Radio 4 is to celebrate the 60th anniversary of the Queen’s coronation with a documentary about the 200 boy choristers who took part in the service. Choristers of the Coronation is, according to producer Andrew Green, ‘nothing more, nothing less, than the memories of those boy choristers’.
Back in 1953, it was decided that the London and Chapel Royal choirs should be supplemented by trebles from cathedrals countrywide, and the Royal School of Church Music became responsible for talent spotting in the shires: ‘Kids who were just pootling along singing in a small church choir suddenly found themselves at the coronation.’
The coronation music was chosen and conducted by Westminster Abbey’s director of music, William McKie, great uncle of the baritone Gerald Finley. Bad tempered and liable to throw books at choristers if they got something wrong, he terrified them.
The twenty RSCM boys taking part were given one month’s training at Addington Palace in east Croydon. At their first rehearsal, the conductor told them he wanted them to bring the roof down. The next morning, the choristers arrived to find ceiling plaster on the floor.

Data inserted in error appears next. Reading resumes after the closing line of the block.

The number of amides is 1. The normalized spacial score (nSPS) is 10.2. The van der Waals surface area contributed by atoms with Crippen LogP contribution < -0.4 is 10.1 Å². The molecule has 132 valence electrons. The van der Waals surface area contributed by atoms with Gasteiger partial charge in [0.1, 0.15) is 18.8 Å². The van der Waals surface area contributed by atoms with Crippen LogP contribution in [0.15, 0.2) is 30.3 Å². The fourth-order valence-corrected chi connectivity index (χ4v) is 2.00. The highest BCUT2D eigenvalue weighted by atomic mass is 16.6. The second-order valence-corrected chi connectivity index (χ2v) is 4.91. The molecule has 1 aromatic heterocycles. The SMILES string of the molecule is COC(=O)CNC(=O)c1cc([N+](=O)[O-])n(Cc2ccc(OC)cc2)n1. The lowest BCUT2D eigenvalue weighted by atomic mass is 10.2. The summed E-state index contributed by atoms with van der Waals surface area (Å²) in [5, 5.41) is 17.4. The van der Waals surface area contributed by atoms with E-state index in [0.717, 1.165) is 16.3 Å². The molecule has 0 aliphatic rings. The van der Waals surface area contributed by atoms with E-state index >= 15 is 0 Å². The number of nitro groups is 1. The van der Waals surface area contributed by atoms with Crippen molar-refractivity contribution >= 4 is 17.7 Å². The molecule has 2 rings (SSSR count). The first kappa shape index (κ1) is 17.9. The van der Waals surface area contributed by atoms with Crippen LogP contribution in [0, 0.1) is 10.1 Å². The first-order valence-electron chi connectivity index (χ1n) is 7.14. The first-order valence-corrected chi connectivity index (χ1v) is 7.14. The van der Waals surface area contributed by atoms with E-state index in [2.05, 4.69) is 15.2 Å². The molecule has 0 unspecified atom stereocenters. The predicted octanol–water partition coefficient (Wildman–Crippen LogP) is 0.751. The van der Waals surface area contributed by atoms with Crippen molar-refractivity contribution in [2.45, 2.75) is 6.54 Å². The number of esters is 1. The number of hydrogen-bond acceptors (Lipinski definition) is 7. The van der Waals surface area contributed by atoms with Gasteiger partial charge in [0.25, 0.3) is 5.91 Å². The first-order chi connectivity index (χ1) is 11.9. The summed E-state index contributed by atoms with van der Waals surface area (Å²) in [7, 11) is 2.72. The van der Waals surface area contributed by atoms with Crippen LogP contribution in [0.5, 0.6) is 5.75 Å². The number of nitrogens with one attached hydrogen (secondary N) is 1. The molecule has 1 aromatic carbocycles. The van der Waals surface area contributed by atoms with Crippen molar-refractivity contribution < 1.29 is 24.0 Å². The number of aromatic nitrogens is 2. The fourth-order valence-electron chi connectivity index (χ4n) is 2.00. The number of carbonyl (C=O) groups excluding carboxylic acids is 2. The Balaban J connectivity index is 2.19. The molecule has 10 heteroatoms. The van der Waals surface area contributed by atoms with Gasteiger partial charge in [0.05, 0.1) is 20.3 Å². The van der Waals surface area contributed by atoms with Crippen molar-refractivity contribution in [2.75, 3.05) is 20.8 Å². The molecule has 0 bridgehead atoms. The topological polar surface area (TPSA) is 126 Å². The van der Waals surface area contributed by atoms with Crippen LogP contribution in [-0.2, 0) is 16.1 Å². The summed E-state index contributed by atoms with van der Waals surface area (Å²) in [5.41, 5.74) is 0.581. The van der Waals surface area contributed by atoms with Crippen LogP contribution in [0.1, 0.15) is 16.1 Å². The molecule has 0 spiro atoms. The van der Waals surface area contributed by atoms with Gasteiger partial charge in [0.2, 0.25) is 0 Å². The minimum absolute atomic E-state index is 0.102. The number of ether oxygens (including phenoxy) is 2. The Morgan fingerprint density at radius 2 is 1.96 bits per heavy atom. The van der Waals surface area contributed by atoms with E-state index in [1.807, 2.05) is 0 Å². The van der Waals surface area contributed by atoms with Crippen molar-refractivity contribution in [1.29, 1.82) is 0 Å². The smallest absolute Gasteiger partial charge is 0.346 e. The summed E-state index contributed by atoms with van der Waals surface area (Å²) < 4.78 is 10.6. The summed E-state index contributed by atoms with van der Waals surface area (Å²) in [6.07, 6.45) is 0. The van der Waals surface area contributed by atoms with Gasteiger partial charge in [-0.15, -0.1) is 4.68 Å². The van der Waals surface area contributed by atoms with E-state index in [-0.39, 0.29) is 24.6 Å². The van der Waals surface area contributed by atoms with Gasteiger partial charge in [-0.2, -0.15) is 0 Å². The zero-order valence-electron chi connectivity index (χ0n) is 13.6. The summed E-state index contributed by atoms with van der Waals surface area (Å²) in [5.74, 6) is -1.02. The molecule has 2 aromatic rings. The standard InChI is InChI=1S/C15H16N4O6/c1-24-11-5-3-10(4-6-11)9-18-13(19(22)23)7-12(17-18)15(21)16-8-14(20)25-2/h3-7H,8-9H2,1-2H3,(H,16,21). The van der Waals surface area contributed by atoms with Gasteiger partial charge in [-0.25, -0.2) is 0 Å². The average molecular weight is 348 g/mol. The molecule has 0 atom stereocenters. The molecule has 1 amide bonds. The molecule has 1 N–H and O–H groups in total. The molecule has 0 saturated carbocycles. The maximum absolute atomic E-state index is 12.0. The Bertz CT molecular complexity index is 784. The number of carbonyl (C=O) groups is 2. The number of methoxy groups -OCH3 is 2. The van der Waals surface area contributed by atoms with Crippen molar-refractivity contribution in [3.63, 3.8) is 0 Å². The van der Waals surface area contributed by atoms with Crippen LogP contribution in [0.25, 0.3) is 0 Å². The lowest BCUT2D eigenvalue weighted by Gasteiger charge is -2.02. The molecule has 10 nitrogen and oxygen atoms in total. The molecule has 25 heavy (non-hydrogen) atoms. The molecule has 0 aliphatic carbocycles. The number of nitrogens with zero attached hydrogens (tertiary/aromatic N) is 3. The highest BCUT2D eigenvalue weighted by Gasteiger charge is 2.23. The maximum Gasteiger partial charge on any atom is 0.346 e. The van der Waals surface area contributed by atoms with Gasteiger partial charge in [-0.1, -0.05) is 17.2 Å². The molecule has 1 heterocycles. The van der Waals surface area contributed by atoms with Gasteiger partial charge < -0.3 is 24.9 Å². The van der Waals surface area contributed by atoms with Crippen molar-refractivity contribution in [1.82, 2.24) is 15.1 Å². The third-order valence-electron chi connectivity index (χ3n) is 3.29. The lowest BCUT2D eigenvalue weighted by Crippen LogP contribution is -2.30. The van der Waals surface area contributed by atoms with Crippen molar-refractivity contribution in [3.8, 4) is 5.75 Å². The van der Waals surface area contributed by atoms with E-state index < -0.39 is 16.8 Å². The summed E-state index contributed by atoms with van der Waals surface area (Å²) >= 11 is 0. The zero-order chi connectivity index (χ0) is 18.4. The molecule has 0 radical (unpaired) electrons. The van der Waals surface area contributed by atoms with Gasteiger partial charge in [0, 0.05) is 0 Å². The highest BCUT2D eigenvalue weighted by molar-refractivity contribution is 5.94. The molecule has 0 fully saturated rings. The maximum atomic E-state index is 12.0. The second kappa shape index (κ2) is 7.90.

The full choir first came together for final rehearsals in St Margaret’s Westminster, since the Abbey was closed for the month leading up to the actual day. There was only one rehearsal in the Abbey and if a singer had missed any of the final rehearsals, even if illness was the cause, McKie would not let him take part.
On the day itself, the choristers had to turn up five hours before the service started. They were issued with packed lunches plus a small bottle of milk and the suggestion that when it was empty, any chorister taken short during the service should consider using it. There is no evidence anyone did.
‘People talk about what it was like when they eventually came together for the final rehearsal. The sound was, everyone says, amazing and, with the orchestra playing as well, overpowering.
‘The sad thing is that many of the boys couldn’t see much of the actual service because of where they were positioned, and even if they could, Dr McKie had drilled into them that if they were watching the coronation they couldn’t be concentrating on what they were doing. So a lot of the boys just daren’t look, even those with a good view.’
Choristers of the Coronation, Radio 4, 25 May, 10.30am.
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